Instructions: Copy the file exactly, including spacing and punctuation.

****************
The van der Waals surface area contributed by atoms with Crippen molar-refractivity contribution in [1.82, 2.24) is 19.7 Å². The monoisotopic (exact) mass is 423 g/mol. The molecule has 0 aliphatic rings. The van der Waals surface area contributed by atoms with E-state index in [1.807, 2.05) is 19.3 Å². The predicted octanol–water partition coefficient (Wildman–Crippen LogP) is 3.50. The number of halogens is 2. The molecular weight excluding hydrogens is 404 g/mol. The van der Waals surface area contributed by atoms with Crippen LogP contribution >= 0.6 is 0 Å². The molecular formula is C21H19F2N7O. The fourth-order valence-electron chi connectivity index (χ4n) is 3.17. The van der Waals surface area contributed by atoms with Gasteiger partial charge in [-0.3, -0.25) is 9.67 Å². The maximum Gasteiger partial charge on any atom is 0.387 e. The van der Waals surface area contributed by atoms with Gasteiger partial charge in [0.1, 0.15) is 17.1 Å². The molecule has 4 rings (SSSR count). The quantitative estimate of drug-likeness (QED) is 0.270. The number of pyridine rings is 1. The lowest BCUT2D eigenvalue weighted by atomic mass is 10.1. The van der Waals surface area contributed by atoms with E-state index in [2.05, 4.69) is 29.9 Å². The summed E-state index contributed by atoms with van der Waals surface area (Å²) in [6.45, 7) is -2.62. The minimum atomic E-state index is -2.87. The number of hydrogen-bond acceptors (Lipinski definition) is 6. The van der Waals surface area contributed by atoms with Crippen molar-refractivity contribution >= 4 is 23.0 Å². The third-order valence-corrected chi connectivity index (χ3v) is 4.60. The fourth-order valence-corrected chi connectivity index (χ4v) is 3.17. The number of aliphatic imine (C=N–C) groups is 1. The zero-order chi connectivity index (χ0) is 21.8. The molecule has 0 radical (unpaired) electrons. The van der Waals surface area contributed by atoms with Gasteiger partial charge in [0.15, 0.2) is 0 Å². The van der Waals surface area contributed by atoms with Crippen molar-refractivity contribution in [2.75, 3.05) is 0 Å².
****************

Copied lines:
The van der Waals surface area contributed by atoms with Crippen molar-refractivity contribution in [1.82, 2.24) is 19.7 Å². The monoisotopic (exact) mass is 423 g/mol. The molecule has 0 aliphatic rings. The van der Waals surface area contributed by atoms with E-state index in [1.807, 2.05) is 19.3 Å². The predicted octanol–water partition coefficient (Wildman–Crippen LogP) is 3.50. The number of halogens is 2. The molecular weight excluding hydrogens is 404 g/mol. The van der Waals surface area contributed by atoms with Crippen LogP contribution >= 0.6 is 0 Å². The molecular formula is C21H19F2N7O. The fourth-order valence-electron chi connectivity index (χ4n) is 3.17. The van der Waals surface area contributed by atoms with Gasteiger partial charge in [-0.3, -0.25) is 9.67 Å². The maximum Gasteiger partial charge on any atom is 0.387 e. The van der Waals surface area contributed by atoms with Gasteiger partial charge in [0.1, 0.15) is 17.1 Å². The molecule has 4 rings (SSSR count). The quantitative estimate of drug-likeness (QED) is 0.270. The number of pyridine rings is 1. The lowest BCUT2D eigenvalue weighted by atomic mass is 10.1. The van der Waals surface area contributed by atoms with E-state index in [2.05, 4.69) is 29.9 Å². The summed E-state index contributed by atoms with van der Waals surface area (Å²) in [6.45, 7) is -2.62. The minimum atomic E-state index is -2.87. The number of hydrogen-bond acceptors (Lipinski definition) is 6. The van der Waals surface area contributed by atoms with Crippen molar-refractivity contribution >= 4 is 23.0 Å². The third-order valence-corrected chi connectivity index (χ3v) is 4.60. The fourth-order valence-corrected chi connectivity index (χ4v) is 3.17. The number of aliphatic imine (C=N–C) groups is 1. The zero-order chi connectivity index (χ0) is 21.8. The molecule has 0 radical (unpaired) electrons. The van der Waals surface area contributed by atoms with Gasteiger partial charge in [0.15, 0.2) is 0 Å². The van der Waals surface area contributed by atoms with Crippen molar-refractivity contribution in [2.75, 3.05) is 0 Å².